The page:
We all get stuck.
In writing and life, it’s easy to get hung up on a decision— finding the right word, the right job, the right opportunity.
In my writing, for example, I can hem and haw over a phrase or fact for 30 minutes or more. A recovering perfectionist, I tend to be one of those writers who only rarely uses discrete drafts or versions. I’ll edit the same document ad nauseam, polishing and scrubbing and tweaking.
Placeholders, I’ve found, can help us get unstuck and avoid these cul-de-sacs of indecision and inaction.
In 2009, I took Patti Wolter’s fantastic magazine editing class at Medill. There, I learned one of the most simple but effective tricks—a kind of placeholder, you could call it— to keep writing when the right word, fact or phrase wasn’t at hand.
For editors and journalists, it’s a commonplace, workman-like tool of the trade. When I first learned of it, though, it felt like a magic trick. Since then, it’s helped me write and edit better and faster. And it’s given me permission to write drafts that are incomplete.
The trick? Whenever you find yourself stuck on a phrase, fact or description, whenever a stubborn word threatens to hold the rest of your work hostage, all you need to do is to type a two-letter symbol in that place: TK.
So, let’s say I’m stuck on a sentence like this:
The man with a black hat stepped onto tarmac, looked to the horizon and thought of TK, before slipping into the back of a TK town car.
At this point, I’m not quite sure of two facts—what the man with a black hat thought of, and the color of the town car. That’s how TK can help.
TK is short for tokum, which is an intentional misspelling of “to come.” In other words, material that should be there, but will be added later. It’s a placeholder. Nothing more. Nothing less.
The intentional misspelling—also used with other copy terms such as “HED” (headline) and “DEK” (short for a deck head, or a one-line description of the story that goes below the headline)—is to alert proofers and editors that these are instructions, not part of the body copy that should be printed.
Then, when you edit, you can search for all instances of TK, and address them one by one.
The important thing is to keep writing in the moment, to get the words down on paper. You can always fix them.
This idea of using a placeholder to get unstuck works in life and business, too.
In the same way I can get hung up on finding the right words, I can find myself mired in indecision about pursuing a particular opportunity, taking this or that meeting. In these situations, when I can’t make a decision, I’m learning to put a figurative TK in that sentence, revisiting it later if it doesn’t seem to work or fit.
In the startup world, businesses use their own version of TK. They call it an MVP, or minimum viable product—a placeholder that allows the company to continue to refine the product or service and receive feedback. According to the Lean Startup:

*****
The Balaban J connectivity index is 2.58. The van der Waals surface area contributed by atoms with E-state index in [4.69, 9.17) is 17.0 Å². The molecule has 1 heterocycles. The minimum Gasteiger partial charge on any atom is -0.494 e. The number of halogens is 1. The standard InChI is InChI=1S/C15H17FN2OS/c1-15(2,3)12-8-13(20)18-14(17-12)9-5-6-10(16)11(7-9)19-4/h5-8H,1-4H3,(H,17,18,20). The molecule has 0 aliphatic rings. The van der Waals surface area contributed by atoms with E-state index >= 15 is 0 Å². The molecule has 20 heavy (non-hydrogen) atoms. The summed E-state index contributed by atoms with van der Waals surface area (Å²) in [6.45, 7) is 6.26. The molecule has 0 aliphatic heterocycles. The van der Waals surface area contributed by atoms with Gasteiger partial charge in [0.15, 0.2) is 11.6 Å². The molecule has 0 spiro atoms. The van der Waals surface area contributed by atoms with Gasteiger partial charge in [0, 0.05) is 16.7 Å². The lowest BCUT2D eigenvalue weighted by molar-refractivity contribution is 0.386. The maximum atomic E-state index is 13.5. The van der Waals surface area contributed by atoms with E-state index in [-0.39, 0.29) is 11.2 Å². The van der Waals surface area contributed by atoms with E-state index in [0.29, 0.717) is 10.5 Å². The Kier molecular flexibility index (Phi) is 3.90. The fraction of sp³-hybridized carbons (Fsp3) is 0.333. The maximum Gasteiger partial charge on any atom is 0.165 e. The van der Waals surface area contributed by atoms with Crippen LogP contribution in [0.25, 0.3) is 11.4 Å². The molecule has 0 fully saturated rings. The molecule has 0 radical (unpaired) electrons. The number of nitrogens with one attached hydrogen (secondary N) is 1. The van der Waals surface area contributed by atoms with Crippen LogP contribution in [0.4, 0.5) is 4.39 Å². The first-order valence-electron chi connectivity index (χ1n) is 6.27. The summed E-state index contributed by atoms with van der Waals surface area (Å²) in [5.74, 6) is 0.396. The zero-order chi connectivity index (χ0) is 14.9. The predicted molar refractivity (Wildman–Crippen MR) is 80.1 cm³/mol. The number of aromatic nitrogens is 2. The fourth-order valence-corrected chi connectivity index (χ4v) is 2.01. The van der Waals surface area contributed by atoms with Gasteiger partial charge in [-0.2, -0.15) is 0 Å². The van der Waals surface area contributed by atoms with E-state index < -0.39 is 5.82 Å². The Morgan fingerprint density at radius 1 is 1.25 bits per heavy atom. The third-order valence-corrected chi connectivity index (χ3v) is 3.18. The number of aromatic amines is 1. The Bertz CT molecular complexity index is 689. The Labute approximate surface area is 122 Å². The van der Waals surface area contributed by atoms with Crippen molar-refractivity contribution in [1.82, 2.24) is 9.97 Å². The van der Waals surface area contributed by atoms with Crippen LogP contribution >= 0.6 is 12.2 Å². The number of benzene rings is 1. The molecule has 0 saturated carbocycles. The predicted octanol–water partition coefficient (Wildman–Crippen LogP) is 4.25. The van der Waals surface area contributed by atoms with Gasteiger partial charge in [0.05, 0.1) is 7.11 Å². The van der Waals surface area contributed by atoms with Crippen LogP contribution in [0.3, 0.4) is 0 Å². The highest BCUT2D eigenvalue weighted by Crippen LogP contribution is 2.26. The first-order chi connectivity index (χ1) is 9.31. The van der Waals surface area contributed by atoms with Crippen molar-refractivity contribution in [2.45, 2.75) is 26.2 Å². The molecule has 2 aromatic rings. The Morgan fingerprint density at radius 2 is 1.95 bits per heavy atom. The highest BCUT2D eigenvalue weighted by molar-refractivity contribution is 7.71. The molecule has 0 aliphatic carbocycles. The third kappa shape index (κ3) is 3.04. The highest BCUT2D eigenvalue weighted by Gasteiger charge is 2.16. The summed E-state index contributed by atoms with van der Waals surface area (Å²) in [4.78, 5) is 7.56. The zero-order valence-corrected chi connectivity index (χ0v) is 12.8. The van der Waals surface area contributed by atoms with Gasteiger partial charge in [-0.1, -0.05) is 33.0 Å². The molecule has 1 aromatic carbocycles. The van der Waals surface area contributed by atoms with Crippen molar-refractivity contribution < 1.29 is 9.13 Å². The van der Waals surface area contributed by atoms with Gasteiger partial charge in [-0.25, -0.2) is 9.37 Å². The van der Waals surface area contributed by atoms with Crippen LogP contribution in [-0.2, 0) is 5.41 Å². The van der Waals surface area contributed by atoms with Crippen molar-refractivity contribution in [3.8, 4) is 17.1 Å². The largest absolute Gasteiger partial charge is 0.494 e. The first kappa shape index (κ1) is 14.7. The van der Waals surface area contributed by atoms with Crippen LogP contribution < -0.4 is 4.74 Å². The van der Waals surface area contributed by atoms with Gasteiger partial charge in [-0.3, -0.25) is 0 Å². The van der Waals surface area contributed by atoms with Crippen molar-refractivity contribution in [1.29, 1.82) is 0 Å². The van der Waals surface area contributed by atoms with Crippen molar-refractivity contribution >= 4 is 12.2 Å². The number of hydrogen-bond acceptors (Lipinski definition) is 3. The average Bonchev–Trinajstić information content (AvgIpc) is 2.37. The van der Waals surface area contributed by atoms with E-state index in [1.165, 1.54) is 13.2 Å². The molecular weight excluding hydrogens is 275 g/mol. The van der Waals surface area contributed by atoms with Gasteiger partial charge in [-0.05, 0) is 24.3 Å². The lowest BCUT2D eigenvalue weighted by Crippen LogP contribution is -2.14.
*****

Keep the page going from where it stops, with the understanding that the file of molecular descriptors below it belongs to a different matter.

…developing a minimum viable product [helps] to begin the process of learning as quickly as possible. Once the MVP is established, a startup can work on tuning the engine. This will involve measurement and learning and must include actionable metrics that can demonstrate cause and effect question.
More often than not, placeholders help us in a way that we might not have intended at the outset.
Take Honda’s introduction of the modern dirt bike in the early 1960s, for example. The company had a small and nimble model of bike dubbed the “Supercub,” which carried commuters around the dense streets of urban Japan. Thinking that model wouldn’t be a hit in the U.S., where large motorcycles such as Harleys were popular, Honda executives arrived with plans of launching a competitive model. For several years, they didn’t gain much traction. Their bikes, as Clayton Christensen writes in his brilliant book, How Will You Measure Your Life, suffered from mechanical problems and required repairs that “almost bankrupted the company.”
But then, something amazing happened, Christensen writes:
To minimize start-up costs and live within foreign exchange restrictions that had been imposed by the Japanese government, the members of the Honda team had brought Supercub bikes with them to use for personal transportation in Los Angeles. One Saturday after a particularly frustrating week, one member of the team decided release his frustrations by racing his Supercub through the hills east of Los Angeles. It was fun. He invited his two colleagues to join him, and “dirtbiking” became a regular recreational outlet.
You can probably guess what happened next. The dirt bike took off.
After nearly three years, the unanticipated popularity of the Supercub and unanticipated difficulty with large bikes convinced the Honda America team that they had happened upon a better strategy – selling small bikes as recreational vehicles. They then commenced a protracted effort to persuade corporate management to support the change.
By the 1980s, Honda had become the nation’s leading motorcycle brand.
Honda’s executives realized that their larger models were placeholders for something better.
Placeholders help us keep going when ideas stop.